I don’t know about you, but the long holiday weekend was far too short for me. The majority of my family’s time was spent kicking off summer at various pools (with the appropriate sunblock, of course). Pools and swimming are somewhat second nature to me. The smell of chlorine takes me back to my high school and early college days of year round swim team, coaching summer swim league and sitting in a lifeguard chair in the brutal heat, whistle dangling around my neck.
As we gear up for my oldest daughter’s first summer swim meet this week (picking the appropriate swim cap, finding those goggles that fit just right and painting our toes the appropriate team color), I’m hoping that she’ll come to love the sights, sounds and smells of the pool as well. She certainly seemed to enjoy herself at one of the Memorial Day weekend pool parties we attended.
One family affair in particular found me wading into a conversation about Salesforce.com. Turns out a soon-to-be new member of the family works for the company, and I told him that, as part of my day job, I had been dabbling in using it. He quickly asked me about my likes and dislikes, at which point his fiancé chimed in with the lament that yes, Salesforce is an awesome tool, but more often than not, sales team do not have the time (and in some cases the inclination or training) to fully make use of all its bells and whistles.
I pondered her statement a bit further as I watched my daughter practice swimming with her new flippers, and realized that those of us that use SaaS (software as a service) technologies – like electronic medical records – tend to have the same complaint. Bells and whistles are great, but if I never have the time to learn to use them effectively to accomplish goals specific to my tasks, then I’m not going to use them at all. And I’m never going to pay much attention to the constant updates and add-ons these sorts of technologies usually come with.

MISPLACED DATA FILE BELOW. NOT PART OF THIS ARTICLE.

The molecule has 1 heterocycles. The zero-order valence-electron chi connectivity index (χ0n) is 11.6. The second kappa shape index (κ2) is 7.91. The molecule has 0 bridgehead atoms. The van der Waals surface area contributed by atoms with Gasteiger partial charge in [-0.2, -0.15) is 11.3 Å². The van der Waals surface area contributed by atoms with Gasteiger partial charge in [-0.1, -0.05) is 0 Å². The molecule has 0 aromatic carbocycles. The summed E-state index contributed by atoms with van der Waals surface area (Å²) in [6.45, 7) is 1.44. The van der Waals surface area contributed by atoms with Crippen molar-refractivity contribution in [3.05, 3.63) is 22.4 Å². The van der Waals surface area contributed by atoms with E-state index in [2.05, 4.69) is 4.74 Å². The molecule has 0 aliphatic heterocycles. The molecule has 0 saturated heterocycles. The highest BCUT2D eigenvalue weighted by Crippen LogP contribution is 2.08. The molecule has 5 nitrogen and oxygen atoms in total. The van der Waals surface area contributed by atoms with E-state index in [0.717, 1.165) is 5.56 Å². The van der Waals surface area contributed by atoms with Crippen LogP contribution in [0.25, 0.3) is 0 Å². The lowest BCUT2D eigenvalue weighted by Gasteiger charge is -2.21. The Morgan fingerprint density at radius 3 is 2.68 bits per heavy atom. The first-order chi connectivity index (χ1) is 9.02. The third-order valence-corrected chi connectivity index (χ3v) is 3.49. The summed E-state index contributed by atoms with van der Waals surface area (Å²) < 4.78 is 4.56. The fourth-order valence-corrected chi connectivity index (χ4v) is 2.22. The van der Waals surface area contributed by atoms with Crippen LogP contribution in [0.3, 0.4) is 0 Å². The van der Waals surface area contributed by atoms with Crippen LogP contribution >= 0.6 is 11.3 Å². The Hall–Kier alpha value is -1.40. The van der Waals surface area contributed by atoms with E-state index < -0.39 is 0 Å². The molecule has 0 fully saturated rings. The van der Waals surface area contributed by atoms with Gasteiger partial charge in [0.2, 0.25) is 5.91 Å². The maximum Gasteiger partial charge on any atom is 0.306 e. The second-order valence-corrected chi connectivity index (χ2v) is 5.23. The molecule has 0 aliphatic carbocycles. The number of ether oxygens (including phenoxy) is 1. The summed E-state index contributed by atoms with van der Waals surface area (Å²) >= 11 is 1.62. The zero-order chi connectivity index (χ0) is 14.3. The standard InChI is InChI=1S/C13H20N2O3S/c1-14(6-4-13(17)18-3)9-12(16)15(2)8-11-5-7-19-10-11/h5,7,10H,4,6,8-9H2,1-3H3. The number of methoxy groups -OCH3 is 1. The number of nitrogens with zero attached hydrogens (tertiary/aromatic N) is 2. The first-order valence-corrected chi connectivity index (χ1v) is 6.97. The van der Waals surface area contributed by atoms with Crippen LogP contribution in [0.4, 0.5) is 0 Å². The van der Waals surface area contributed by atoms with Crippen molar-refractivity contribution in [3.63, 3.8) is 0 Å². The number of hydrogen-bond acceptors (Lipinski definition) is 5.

I wonder if some EMR end-users feel the same way. They love the idea behind the technology, and certainly the government incentives that typically come along with using it, but after implementation find themselves with only enough time to utilize the EMR’s basic functions. I’d assume this might be a bigger problem for private practice physicians than for those working within a hospital.
I’m certainly not the first to ponder the relationship between Salesforce and EMRs. Our fearless leader John Lynn wrote about Practice Fusion building a personal health record on top of Salesforce way back in 2009, seemingly not long after Salesforce invested in the HIT company.
What I’m talking about, however, is the amount of time and energy required to truly take advantage of the vast oceans of meaningful data that can be culled from an EMR. Big data is great. Lord knows we’ve all been convinced of the value of that and the business intelligence tools that help us decipher it. I’d be interested to hear from doctors that have pondered the same thing. Are providers swimming in too much EMR information? Are they faced with more than they could ever possibly utilize? Does it come down to user experience and user-centric design?
Let me know what you think in the comments below. In the meantime, I’ll be helping my daughter perfect her backstroke.